Fatigue within our specialty – an issue of patient and doctor safety

Fatigue within our specialty – an issue of patient and doctor safety

  • issue 77

Laura McClelland

In recent years, the spotlight has focused on the problem of fatigue amongst doctors.1 A number of fatal road traffic collisions involving sleep-deprived junior doctors prompted further assessment of the magnitude of the problem.2,3 Greater appreciation of the consequences of circadian rhythm disruption and inadequate rest on physical and cognitive performance have raised questions about the safety of doctors, patients, and the general public.4,5 Whilst being fatigued is not a new challenge faced by medical staff, changes in service demands and workforce pressures have resulted in greater recognition of the issue and the implementation of steps to prevent it and minimise its impact.6,7 This article will serve as an introduction to the problem within our specialty; however, a more detailed discussion of the topic will take place at Euroanaesthesia Vienna in June 2019.

Most doctors working in anaesthesia and intensive care will undertake some kind of shift work with out-of-hours commitment. The nature and intensity of this commitment will vary between facilities, depending on the services offered and workforce available. The European Working Time Directive, where applied, serves in some part to ensure a degree of moderation of working hours; however this is not universally applicable and only addresses part of the issue.8Discussions regarding the multitude of causes of fatigue are beyond the scope of this article; however sleep deprivation, cognitive overload, and inadequate rest opportunities are largely responsible.9,10Fatigue can be acute, chronic, and often both.9The repercussions of night working, at their most extreme, can be fatal.2,3 For most, fatigue results in more minor consequences; however this is likely to be more because of luck than judgement.11

Night shift work results in sleep debt.12,13 Rapidly cycling between shift-types may cause insomnia and disordered sleep – the so-called Shift Work Sleep Disorder.14 Caffeine, exposure to daylight, abnormal melatonin release, and daytime disruptions are some of the things that can impair sleep onset after a night shift and disturb subsequent sleep cycles.15,16 Long shifts in themselves will result in tiredness and sub-optimal cognitive performance.17 As tiredness worsens, decision fatigue may result in impaired logical reasoning as time goes on.18 Fatigued individuals are more likely to have misplaced confidence, take risks, and make errors.19 Sleep is a crucial component of memory consolidation and learning that is particularly significant for trainee doctors but relevant to all.20 Over time, the cumulative effects of chronic fatigue and sleep deprivation are known to have serious effects on all areas of health and well-being.21 The medical workforce is ageing and the implications of alterations in circadian rhythm and sleep patterns in older doctors, along with the consequences of these, also need to be considered.22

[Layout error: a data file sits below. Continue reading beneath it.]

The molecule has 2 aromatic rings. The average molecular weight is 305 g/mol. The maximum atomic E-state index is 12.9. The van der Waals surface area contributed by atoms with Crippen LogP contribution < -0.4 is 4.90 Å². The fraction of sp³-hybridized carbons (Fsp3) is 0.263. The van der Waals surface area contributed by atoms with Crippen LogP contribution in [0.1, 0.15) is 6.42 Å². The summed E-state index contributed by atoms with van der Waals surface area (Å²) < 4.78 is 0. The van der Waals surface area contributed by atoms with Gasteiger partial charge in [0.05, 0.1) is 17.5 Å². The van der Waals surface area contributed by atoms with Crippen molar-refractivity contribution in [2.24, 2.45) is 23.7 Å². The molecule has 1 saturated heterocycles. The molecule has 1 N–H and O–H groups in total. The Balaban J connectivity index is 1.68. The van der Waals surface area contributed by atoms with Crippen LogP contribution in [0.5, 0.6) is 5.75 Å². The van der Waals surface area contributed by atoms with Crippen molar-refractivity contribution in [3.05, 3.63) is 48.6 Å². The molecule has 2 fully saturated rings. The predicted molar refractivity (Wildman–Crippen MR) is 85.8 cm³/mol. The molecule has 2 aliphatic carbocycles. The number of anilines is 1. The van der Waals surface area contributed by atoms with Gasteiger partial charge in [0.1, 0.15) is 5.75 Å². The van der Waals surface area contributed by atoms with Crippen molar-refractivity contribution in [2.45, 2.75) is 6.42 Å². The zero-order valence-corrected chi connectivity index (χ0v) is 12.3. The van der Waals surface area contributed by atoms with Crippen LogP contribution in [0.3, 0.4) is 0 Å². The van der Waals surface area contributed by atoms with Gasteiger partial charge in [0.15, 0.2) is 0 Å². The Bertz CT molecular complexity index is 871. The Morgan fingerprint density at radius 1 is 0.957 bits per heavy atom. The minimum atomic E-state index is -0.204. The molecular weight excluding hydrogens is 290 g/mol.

Adequate rest breaks taken during shifts enhance performance and improve the safety of patients and doctors alike.21Napping whilst on night shifts is to be encouraged. This will involve the provision of appropriate, easily accessible rest facilities.7 Strategies such as bleep sharing/filtering should be used wherever possible in order to facilitate rest breaks. Awareness of the problems of driving when critically tired is crucial and everyone should be familiar with the law relating to this.23

Out-of-hours work is inevitable for anaesthetists and intensivists. The effects of fatigue on doctors, patients, and the public can no longer be ignored. We have a duty as a profession to ensure the safety of our patients whilst promoting the sustained, healthy careers of doctors providing service, education, and research. The heroic denial of fatigue is no longer acceptable; doctors are not superhuman beings. We must work to eradicate the professional shame associated with acknowledging that biology affects us in the same way as everyone else. Drawing parallels with aviation can be frustrating, yet no comparison highlights the risks of those undertaking high-stake tasks when fatigued any better than the example of a sleep-deprived pilot flying a jet full of school children across the Atlantic. No one can function safely and effectively when critically tired, and we must do all that we can to ensure that no one is expected to do so.

Doctors, managers, patients, and the general public all have a responsibility to recognise the need for appropriate rest within the workforce. This should be possible by fostering a candid approach to the acknowledgement of tiredness and empowering each other to take proper breaks. Free, accessible rest facilities of adequate standard should be routinely available. The risk and impact of fatigue should be considered during job planning and rota design to ensure that doctors get the opportunity to recuperate adequately between shifts. Thought needs to be given to the fact that a ‘one size fits all’ approach is unlikely to be appropriate and that the needs of younger doctors may be different than those later on in their careers. Progress in this area is long overdue. The acknowledgement of fatigue and its consequences must act as an impetus to encourage collective change from this point onwards.



  1. https://www.bmj.com/content/360/bmj.k127
  2. https://www.dailymail.co.uk/news/article-3687452/Exhausted-trainee-doctor-killed-car-crash-fell-asleep-wheel.html
  3. https://www.heraldscotland.com/news/16351269.father-of-exhausted-junior-medic-lauren-connelly-killed-in-crash-welcomes-46-hour-rest-break-guarantee/
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  14. http://www.brake.org.uk/news/15-facts-a-resources/facts/485-driver-tiredness


Acknowledgements: Dr Emma Plunkett, Dr Roopa McCrossan